“We’re all going to die, all of us, what a circus! That alone should make us love each other but it doesn’t. We are terrorized and flattened by trivialities, we are eaten up by nothing. ”—Charles Bukowski (via upaliproject)
“Don’t expect nanas (insight knowledges) or anything. What you need to know is how to meditate the right way. If you do that, all phenomena will show their true nature to you.
Do you have greed, expectations or aversion in the mind that is meditating? Can you see in your mind as you are meditating your own attitudes, your mental states, views, opinions and ideas in that mind? If you don’t, you are not really practicing.”—Shwe Oo Min Sayadaw (via sharanam)
“Accept the moment for what it is. Don’t try to turn it into yesterday; that moment’s gone. Don’t plot about how you can make the moment last forever. Just seep into the moment and enjoy it because it will eventually pass. Nothing is permanent. Fighting that reality will only cause you pain.”—http://zenhabits.net/zen-attachment/ (via bippityboppityhigh)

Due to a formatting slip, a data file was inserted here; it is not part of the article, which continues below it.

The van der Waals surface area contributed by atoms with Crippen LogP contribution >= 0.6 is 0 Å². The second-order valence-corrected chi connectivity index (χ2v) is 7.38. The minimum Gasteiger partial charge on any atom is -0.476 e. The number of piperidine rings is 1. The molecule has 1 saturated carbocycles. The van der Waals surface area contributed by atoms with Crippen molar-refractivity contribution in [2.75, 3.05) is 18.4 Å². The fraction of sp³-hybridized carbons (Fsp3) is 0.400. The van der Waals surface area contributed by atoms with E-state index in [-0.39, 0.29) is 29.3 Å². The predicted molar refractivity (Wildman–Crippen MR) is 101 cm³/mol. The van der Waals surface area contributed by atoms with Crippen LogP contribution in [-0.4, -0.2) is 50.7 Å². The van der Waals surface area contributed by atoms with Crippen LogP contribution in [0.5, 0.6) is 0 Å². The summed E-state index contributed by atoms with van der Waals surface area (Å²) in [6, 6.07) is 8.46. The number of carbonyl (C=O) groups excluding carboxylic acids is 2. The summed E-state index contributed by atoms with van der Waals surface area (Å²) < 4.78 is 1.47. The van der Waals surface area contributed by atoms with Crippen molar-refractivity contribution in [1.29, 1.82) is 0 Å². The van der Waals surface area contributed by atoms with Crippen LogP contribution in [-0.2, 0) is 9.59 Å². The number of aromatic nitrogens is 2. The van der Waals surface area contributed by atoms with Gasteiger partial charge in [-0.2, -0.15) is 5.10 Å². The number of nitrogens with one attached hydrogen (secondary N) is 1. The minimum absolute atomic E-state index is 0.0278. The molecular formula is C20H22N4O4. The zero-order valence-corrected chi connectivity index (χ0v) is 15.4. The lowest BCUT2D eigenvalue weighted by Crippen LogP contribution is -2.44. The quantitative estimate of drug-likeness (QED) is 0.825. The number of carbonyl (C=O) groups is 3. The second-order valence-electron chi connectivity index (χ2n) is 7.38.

“We can reject everything else: religion, ideology, all received wisdom… but we cannot escape the necessity of love and compassion. This, then, is my true religion, my simple faith. In this sense, there is no need for temple or church, for mosque or synagogue, no need for complicated philosophy, doctrine or dogma. Our own heart, our own mind, is the temple. The doctrine is compassion. Love for others and respect for their rights and dignity, no matter who or what they are: ultimately these are all we need. So long as we practice these in our daily lives, then no matter if we are learned or unlearned, whether we believe in Buddha or God, or follow some other religion or none at all, as long as we have compassion for others and conduct ourselves with restraint out of a sense of responsibility, there is no doubt we will be happy.”—
“To be religious means…to gather all your energy, to inquire into what is true and what is reality, to inquire into what is meditation, to inquire into why human beings live the way that we are living, to inquire into what is sorrow, to inquire into what is love, whether one can live without any effort and control all that is implied in that word. A religious life implies being a light to yourself, which means no outside authority. No spiritual authority, including me, the speaker.”—J. Krishnamurti (via sharanam)
“Our notions about happiness entrap us. We forget that they are just ideas. Our idea of happiness can prevent us from actually being happy. We fail to see the opportunity for joy that is right in front of us when we are caught in a belief that happiness should take a particular form.”—Thich Nhat Hanh (via kari-shma)